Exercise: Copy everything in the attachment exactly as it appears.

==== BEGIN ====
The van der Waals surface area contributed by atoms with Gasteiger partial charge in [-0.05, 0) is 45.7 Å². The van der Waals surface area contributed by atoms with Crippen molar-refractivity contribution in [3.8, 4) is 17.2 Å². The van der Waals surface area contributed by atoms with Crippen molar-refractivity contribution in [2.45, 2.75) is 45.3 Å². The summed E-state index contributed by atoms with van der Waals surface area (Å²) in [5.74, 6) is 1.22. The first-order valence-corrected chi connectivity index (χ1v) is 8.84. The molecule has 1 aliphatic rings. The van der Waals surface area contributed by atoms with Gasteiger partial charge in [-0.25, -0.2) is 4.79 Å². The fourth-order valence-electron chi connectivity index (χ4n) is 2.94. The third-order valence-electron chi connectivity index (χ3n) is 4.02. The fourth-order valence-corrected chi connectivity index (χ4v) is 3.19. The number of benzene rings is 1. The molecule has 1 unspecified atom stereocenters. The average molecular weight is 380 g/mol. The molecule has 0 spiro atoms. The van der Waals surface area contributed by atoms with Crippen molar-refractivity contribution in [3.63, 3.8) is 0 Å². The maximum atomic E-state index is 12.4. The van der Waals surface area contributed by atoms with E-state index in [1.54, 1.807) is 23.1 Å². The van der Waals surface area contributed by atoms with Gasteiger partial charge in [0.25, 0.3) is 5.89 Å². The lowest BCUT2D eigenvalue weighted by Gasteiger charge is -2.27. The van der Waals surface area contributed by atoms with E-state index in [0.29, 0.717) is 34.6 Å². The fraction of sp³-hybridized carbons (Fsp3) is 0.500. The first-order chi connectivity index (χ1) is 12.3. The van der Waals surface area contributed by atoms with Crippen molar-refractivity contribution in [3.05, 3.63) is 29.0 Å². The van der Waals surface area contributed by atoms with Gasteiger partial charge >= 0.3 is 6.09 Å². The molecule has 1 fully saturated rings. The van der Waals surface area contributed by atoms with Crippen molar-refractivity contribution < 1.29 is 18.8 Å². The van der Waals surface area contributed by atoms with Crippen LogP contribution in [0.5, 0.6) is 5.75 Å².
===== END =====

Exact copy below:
The van der Waals surface area contributed by atoms with Gasteiger partial charge in [-0.05, 0) is 45.7 Å². The van der Waals surface area contributed by atoms with Crippen molar-refractivity contribution in [3.8, 4) is 17.2 Å². The van der Waals surface area contributed by atoms with Crippen molar-refractivity contribution in [2.45, 2.75) is 45.3 Å². The summed E-state index contributed by atoms with van der Waals surface area (Å²) in [5.74, 6) is 1.22. The first-order valence-corrected chi connectivity index (χ1v) is 8.84. The molecule has 1 aliphatic rings. The van der Waals surface area contributed by atoms with Gasteiger partial charge in [-0.25, -0.2) is 4.79 Å². The fourth-order valence-electron chi connectivity index (χ4n) is 2.94. The third-order valence-electron chi connectivity index (χ3n) is 4.02. The fourth-order valence-corrected chi connectivity index (χ4v) is 3.19. The number of benzene rings is 1. The molecule has 1 unspecified atom stereocenters. The average molecular weight is 380 g/mol. The molecule has 0 spiro atoms. The van der Waals surface area contributed by atoms with Crippen molar-refractivity contribution in [3.63, 3.8) is 0 Å². The maximum atomic E-state index is 12.4. The van der Waals surface area contributed by atoms with E-state index in [1.54, 1.807) is 23.1 Å². The van der Waals surface area contributed by atoms with Gasteiger partial charge in [0.25, 0.3) is 5.89 Å². The lowest BCUT2D eigenvalue weighted by Gasteiger charge is -2.27. The van der Waals surface area contributed by atoms with E-state index in [0.29, 0.717) is 34.6 Å². The fraction of sp³-hybridized carbons (Fsp3) is 0.500. The first-order chi connectivity index (χ1) is 12.3. The van der Waals surface area contributed by atoms with Crippen molar-refractivity contribution in [3.05, 3.63) is 29.0 Å². The van der Waals surface area contributed by atoms with Gasteiger partial charge >= 0.3 is 6.09 Å². The molecule has 1 fully saturated rings. The van der Waals surface area contributed by atoms with Crippen molar-refractivity contribution < 1.29 is 18.8 Å². The van der Waals surface area contributed by atoms with Crippen LogP contribution in [0.5, 0.6) is 5.75 Å².